The narrative of abstraction in western painting is one of linear progression. We are taught that abstraction unfolded neatly: from Braque’s pixelated landscapes via Kandinsky’s colour explosions to Mondrian’s grids, we arrived at abstraction proper. But if total abstraction was achieved with Malevich’s Black Square in 1915, how then does painting continue along this linear trajectory more than 100 years later? For two Berlin-based contemporary artists Bernard Frize and Imi Knoebel, the answer lies in subverting progress itself. Detours brings together works by these artists to present an argument for divergent timelines.
Berlin-based French painter Bernard Frize paints in an unambiguous linear sequence but surrenders action to his materials. Although still working with the traditional materials of brush and canvas, Frize aims to create a ‘small mechanism, an engine that runs by itself’ in order to explore the variations possible within the formal properties of colour and line. In this algorithmic mode, colours are allowed their own agency to bleed into each other, eschewing the painter’s authorial voice. For the 2015 series that included Suret, Frize mixed resin with thin acrylics before applying them simultaneously across the canvas. The resulting painting is paradoxical, both organic and synthetic.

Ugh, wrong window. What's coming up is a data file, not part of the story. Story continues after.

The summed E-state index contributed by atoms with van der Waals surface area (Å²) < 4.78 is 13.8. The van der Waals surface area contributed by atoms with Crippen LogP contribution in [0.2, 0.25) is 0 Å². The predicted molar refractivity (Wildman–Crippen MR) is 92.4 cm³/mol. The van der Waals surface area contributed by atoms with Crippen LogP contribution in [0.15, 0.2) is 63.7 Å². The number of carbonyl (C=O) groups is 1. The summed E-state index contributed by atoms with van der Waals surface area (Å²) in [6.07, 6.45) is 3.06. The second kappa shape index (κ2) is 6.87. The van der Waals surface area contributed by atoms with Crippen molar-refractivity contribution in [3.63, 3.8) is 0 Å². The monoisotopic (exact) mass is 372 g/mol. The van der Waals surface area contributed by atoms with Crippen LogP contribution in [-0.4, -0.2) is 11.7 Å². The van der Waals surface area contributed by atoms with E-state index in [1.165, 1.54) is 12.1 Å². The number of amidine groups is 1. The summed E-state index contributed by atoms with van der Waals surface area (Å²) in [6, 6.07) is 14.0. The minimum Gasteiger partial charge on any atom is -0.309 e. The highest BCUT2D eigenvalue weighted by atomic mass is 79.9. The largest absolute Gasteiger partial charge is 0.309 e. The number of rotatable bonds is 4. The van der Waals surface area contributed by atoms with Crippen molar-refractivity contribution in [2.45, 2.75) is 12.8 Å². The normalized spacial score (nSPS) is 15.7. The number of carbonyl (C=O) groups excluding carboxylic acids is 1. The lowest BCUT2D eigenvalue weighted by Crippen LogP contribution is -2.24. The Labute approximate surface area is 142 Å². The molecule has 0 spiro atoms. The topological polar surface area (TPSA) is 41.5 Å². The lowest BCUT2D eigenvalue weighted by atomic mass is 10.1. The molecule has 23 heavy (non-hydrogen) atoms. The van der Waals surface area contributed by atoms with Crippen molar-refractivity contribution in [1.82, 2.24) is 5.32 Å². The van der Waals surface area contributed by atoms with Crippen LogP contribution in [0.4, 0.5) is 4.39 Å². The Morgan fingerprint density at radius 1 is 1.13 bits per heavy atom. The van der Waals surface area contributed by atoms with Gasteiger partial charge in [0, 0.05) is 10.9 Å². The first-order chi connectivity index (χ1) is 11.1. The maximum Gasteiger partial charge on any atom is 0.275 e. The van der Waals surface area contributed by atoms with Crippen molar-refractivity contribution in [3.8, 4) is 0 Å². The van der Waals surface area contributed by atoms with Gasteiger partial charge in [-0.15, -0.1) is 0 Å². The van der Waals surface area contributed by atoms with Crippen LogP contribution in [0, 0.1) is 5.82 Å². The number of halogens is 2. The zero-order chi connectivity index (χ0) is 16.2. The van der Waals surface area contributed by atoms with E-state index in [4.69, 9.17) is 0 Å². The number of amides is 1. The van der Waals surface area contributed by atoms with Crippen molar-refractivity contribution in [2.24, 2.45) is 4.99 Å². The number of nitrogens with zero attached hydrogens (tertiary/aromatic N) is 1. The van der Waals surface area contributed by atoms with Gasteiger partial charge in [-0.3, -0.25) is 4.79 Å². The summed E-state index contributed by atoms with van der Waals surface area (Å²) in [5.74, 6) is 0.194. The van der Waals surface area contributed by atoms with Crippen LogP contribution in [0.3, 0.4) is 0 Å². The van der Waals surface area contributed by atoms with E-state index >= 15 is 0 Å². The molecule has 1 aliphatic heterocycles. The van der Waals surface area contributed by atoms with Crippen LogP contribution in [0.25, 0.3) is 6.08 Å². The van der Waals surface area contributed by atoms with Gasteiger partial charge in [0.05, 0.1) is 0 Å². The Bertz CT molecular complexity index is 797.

Progression also drives the desire to produce something novel. In an interview with Imi Knoebel, the German artist recalls grappling with the stultifying pressure of the ‘Fetish of the New’. As a young artist at the Kunstakademie Düsseldorf, Knoebel felt as if everything had been done before. “What’s left?” he asked. “If you want to do something, to stay alive, you have to think of something at least as radical.” He discovered that looking back to Malevich allowed him to navigate new avenues into the future, and in doing so carved out a distinctive mode of hybrid sculpture-painting. In the series Faces, different coloured strips of acrylic film are woven into grids. These both interfere with the medium-support relationship and investigate the possible variations available within a limited set of rules. As the viewer, we can’t help but recognise ourselves in this work; like the human face, each 75mm grid in Faces has the same basic structure – eyes, nose, mouth – but each is infinitely unique.